command of Captain W.S. Jarboe in the year 1859” (Carranco and Beard, 1981, p 97). Jarboe’s 292 prisoners then joined other Yuki at the Round Valley Reservation.

The Round Valley Reservation was established in 1854 as a collection point for the Yuki as well as a number of other northern California tribes. In 1857 Special Indian Agent Browne reported that “some 3,000 Indians” were living on the reservation (Carranco and Beard, 1981, p 58). No records exist to show exactly how many Yuki died there. However, it is clear that even as Indians were continually brought to the reservation in the hundreds, the population steadily declined as a result of malnutrition, the abduction of women and children, rape and consequent venereal disease, and constant settler attacks. Although ostensibly created to protect the Yuki, in practice Round Valley bore striking resemblances to the Tasmanian ethnic gulag on Flinders Island. Inadequate rations led to malnutrition, disease, and subsequent death. In 1858 a reporter from the San Francisco Alta California visited the reservation and gushed:

There is …an abundance of food …to supply the immediate wants of a vast multitude of Indians, and in a short time, their labor might produce an adequate supply of grain and vegetables for the entire aboriginal population of this State. (Steamer Edition, San Francisco Alta California, May 27, p 1858)

But those Yuki working on the reservation farm were provided only a starvation diet. Rations consisted of six ears of corn per worker per day or flour with which to bake bread; those who did not work were not given food (Carranco and Beard, 1981, p 68; Heizer, 1974, p 106). To supplement these insufficient rations, the Yuki turned to foraging and hunting on the reservation (Heizer, 1974, p 106). Here too they confronted a penal system designed to destroy them: ranchers were allowed to graze their livestock on the reservation, thus destroying the seeds, plants, tubers, and acorns the Yuki were foraging for. Without sufficient nutrition immune systems weakened and many Yuki succumbed to disease.

The abduction and rape of Yuki women increased the reservation mortality rate. Despite US Army soldiers stationed on the reservation to protect the Yuki, Round Valley was no safe haven. Lieutenant Edward Dillon, based on the reservation, reported “It is a common occurrence to have squaws taken by force from the place” (Carranco and Beard, 1981, p 61). Frequent rapes brought death by spreading venereal diseases through the Yuki reservation community. According to an 1859 petition sent by Tehama County settlers to the US Secretary of the Interior, the agent in charge of the reservation was “compelling the squaws, even in the presence of their Indian husbands to submit to (he and his cronies’) lecherous and beastly desires,” thus introducing “among them diseases of the most loathsome character” (Heizer, 1974, p 139). When Simon Storms entered Round Valley in June 1856 he noted that not a single Indian was “affected with the venereal,” but by August 1858 he reported “about one-fifth are now diseased” (Carranco and Beard, 1981, p 61).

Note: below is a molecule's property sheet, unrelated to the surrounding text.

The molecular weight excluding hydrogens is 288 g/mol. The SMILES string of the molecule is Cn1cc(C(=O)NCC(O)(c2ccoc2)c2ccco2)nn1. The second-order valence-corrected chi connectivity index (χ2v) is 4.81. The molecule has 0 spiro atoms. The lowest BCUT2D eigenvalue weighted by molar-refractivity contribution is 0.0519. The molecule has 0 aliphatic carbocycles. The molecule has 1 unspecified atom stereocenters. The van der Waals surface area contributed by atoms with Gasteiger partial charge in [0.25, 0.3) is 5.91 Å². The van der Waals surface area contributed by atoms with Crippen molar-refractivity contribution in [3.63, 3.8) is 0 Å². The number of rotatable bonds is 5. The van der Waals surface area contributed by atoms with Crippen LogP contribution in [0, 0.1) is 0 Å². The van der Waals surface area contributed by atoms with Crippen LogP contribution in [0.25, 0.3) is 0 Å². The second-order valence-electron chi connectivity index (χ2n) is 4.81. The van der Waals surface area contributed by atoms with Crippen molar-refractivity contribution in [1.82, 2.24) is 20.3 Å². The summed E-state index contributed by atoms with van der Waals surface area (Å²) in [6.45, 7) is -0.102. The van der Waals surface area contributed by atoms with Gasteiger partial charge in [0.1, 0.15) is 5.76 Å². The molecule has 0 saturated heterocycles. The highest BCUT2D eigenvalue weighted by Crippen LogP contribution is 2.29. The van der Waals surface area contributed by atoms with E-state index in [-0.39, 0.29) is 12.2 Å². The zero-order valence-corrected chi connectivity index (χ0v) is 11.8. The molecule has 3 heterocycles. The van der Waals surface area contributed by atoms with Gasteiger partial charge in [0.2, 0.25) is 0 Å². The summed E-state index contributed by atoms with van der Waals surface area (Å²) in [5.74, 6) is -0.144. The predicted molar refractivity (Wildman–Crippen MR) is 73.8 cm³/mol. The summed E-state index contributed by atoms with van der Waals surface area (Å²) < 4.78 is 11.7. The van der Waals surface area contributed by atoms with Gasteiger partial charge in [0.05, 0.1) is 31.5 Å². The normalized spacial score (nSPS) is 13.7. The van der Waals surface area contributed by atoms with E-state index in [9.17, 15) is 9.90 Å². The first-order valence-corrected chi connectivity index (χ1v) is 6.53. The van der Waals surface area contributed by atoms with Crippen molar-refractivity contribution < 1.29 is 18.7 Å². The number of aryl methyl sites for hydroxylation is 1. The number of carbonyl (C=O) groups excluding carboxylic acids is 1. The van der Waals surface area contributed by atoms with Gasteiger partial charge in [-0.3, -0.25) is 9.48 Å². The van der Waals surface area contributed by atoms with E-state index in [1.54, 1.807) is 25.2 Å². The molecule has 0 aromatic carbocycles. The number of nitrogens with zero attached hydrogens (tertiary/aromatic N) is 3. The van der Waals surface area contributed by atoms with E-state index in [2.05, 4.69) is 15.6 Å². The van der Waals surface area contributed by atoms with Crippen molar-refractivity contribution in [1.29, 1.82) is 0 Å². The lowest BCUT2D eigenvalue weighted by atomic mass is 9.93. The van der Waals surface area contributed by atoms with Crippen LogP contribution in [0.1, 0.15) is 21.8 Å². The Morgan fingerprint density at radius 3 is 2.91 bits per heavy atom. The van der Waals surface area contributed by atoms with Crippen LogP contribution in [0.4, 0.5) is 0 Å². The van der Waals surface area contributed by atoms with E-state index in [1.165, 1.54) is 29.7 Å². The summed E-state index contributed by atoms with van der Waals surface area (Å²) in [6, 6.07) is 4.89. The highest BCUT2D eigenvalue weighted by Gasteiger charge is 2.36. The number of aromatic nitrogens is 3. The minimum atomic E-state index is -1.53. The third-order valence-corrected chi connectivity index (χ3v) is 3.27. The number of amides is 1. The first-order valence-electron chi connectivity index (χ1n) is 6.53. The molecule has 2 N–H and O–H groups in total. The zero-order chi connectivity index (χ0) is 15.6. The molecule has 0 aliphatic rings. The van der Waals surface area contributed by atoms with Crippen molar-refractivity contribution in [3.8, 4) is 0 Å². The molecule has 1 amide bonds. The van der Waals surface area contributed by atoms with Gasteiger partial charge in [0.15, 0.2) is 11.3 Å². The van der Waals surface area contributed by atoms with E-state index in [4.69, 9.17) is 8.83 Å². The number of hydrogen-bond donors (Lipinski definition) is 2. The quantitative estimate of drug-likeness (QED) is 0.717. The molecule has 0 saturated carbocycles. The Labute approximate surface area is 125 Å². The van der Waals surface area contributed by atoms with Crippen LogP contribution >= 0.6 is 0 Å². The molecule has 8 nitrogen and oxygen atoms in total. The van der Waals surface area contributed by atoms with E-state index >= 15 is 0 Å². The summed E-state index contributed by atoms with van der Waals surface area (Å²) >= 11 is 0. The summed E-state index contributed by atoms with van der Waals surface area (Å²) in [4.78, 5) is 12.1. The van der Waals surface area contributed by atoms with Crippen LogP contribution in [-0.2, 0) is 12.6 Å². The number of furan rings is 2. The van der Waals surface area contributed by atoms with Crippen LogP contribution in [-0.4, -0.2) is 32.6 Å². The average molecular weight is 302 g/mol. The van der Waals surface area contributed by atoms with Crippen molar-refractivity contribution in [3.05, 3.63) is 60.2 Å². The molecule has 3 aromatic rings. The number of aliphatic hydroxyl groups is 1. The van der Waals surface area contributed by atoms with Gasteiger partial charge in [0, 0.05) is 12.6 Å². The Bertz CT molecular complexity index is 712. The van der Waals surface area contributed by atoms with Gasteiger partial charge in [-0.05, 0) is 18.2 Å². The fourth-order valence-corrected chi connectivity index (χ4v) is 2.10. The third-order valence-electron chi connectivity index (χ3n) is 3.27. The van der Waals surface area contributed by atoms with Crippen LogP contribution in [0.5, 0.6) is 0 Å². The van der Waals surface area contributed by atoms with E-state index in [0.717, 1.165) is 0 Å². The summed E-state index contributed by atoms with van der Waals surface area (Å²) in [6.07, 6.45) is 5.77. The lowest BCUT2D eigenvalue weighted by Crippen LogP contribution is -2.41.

The reservation even became a shooting gallery for white settlers. Without the authority to arrest white men beyond the reservation, US Army soldiers had little ability to pursue and punish whites that attacked the Yuki. Settlers would commit a crime on the reservation and slip over the line of safety. Moreover, because the California legislature excluded Indians from serving as witnesses “for or against any white” in the California court system, it was virtually impossible to charge those suspected of victimizing Yuki on the reservation (Heizer, 1974, p 5). With little fear of consequences, whites killed those incarcerated on the reservation with impunity. As Captain Johnson, charged with protecting the reservation, explained of the Yuki, “they had always been told by the white man ‘come on the reservation; we do not want to kill you,’ but they had been invariably deceived and killed, and now they did not know whom to believe” (Tassin, 1887, p 29). In 1859 Captain Johnson warned, “I believe it to be the settled determination of many of the [white] inhabitants to exterminate the Indians,” but given the laws he could “see no way of preventing it …” (Carranco and Beard, 1981, p 90).

Long after the war was over, reservation policies continued to destroy the Yuki. According to Sherburne Cook, starvation and sickness combined with settler encroachment and attacks to destroy 80% of the Yuki on the reservation between 1873 and 1910 (Cook, 1976, p 238). Thus, the reservation system continued the genocide into the twentieth century. As on Flinders Island, there was a clearly discernible record of steadily declining population at Round Valley. The US and California governments may not have set out to destroy the
Yuki at Round Valley, but they, like the colonial government of Tasmania, did little or nothing to correct this process despite years of evidence indicating that extermination was under way and that official policies contributed to it.

Today approximately 100 Yuki live in Mendocino County on the Round Valley Indian Reservation together with members of five other California Indian nations. Fewer than a dozen native Yuki speakers remain.